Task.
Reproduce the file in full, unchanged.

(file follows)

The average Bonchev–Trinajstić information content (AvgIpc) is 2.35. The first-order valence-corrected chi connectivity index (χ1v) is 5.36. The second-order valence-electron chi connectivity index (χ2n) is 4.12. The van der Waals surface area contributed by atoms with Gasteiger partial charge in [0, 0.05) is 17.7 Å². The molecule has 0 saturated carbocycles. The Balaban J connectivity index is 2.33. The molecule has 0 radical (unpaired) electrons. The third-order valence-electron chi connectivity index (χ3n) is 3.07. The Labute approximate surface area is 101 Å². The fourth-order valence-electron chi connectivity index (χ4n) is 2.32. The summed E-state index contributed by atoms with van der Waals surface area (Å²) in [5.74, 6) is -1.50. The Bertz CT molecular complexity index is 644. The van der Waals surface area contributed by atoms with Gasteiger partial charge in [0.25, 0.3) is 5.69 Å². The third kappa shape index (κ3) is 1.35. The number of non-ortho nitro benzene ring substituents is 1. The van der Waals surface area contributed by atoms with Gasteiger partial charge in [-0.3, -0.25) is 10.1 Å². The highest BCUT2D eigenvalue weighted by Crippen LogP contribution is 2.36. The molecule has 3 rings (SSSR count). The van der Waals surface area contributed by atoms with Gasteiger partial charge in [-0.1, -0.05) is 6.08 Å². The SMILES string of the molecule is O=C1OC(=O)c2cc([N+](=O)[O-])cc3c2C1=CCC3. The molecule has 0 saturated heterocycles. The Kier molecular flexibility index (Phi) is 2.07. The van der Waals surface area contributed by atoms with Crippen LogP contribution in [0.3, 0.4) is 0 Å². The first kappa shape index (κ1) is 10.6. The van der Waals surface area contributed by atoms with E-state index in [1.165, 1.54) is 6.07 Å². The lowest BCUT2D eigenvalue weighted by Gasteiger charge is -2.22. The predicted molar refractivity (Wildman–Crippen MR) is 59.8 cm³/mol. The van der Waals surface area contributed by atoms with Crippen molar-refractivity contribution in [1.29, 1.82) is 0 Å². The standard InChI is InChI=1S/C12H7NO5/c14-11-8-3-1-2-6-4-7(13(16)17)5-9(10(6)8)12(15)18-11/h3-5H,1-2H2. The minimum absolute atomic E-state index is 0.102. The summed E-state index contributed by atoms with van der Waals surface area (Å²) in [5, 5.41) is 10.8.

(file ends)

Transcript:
The average Bonchev–Trinajstić information content (AvgIpc) is 2.35. The first-order valence-corrected chi connectivity index (χ1v) is 5.36. The second-order valence-electron chi connectivity index (χ2n) is 4.12. The van der Waals surface area contributed by atoms with Gasteiger partial charge in [0, 0.05) is 17.7 Å². The molecule has 0 saturated carbocycles. The Balaban J connectivity index is 2.33. The molecule has 0 radical (unpaired) electrons. The third-order valence-electron chi connectivity index (χ3n) is 3.07. The Labute approximate surface area is 101 Å². The fourth-order valence-electron chi connectivity index (χ4n) is 2.32. The summed E-state index contributed by atoms with van der Waals surface area (Å²) in [5.74, 6) is -1.50. The Bertz CT molecular complexity index is 644. The van der Waals surface area contributed by atoms with Gasteiger partial charge in [0.25, 0.3) is 5.69 Å². The third kappa shape index (κ3) is 1.35. The number of non-ortho nitro benzene ring substituents is 1. The van der Waals surface area contributed by atoms with Gasteiger partial charge in [-0.3, -0.25) is 10.1 Å². The highest BCUT2D eigenvalue weighted by Crippen LogP contribution is 2.36. The molecule has 3 rings (SSSR count). The van der Waals surface area contributed by atoms with Gasteiger partial charge in [-0.1, -0.05) is 6.08 Å². The SMILES string of the molecule is O=C1OC(=O)c2cc([N+](=O)[O-])cc3c2C1=CCC3. The molecule has 0 saturated heterocycles. The Kier molecular flexibility index (Phi) is 2.07. The van der Waals surface area contributed by atoms with Crippen LogP contribution in [0.3, 0.4) is 0 Å². The first kappa shape index (κ1) is 10.6. The van der Waals surface area contributed by atoms with E-state index in [1.165, 1.54) is 6.07 Å². The lowest BCUT2D eigenvalue weighted by Gasteiger charge is -2.22. The predicted molar refractivity (Wildman–Crippen MR) is 59.8 cm³/mol. The van der Waals surface area contributed by atoms with Crippen molar-refractivity contribution in [1.29, 1.82) is 0 Å². The standard InChI is InChI=1S/C12H7NO5/c14-11-8-3-1-2-6-4-7(13(16)17)5-9(10(6)8)12(15)18-11/h3-5H,1-2H2. The minimum absolute atomic E-state index is 0.102. The summed E-state index contributed by atoms with van der Waals surface area (Å²) in [5, 5.41) is 10.8.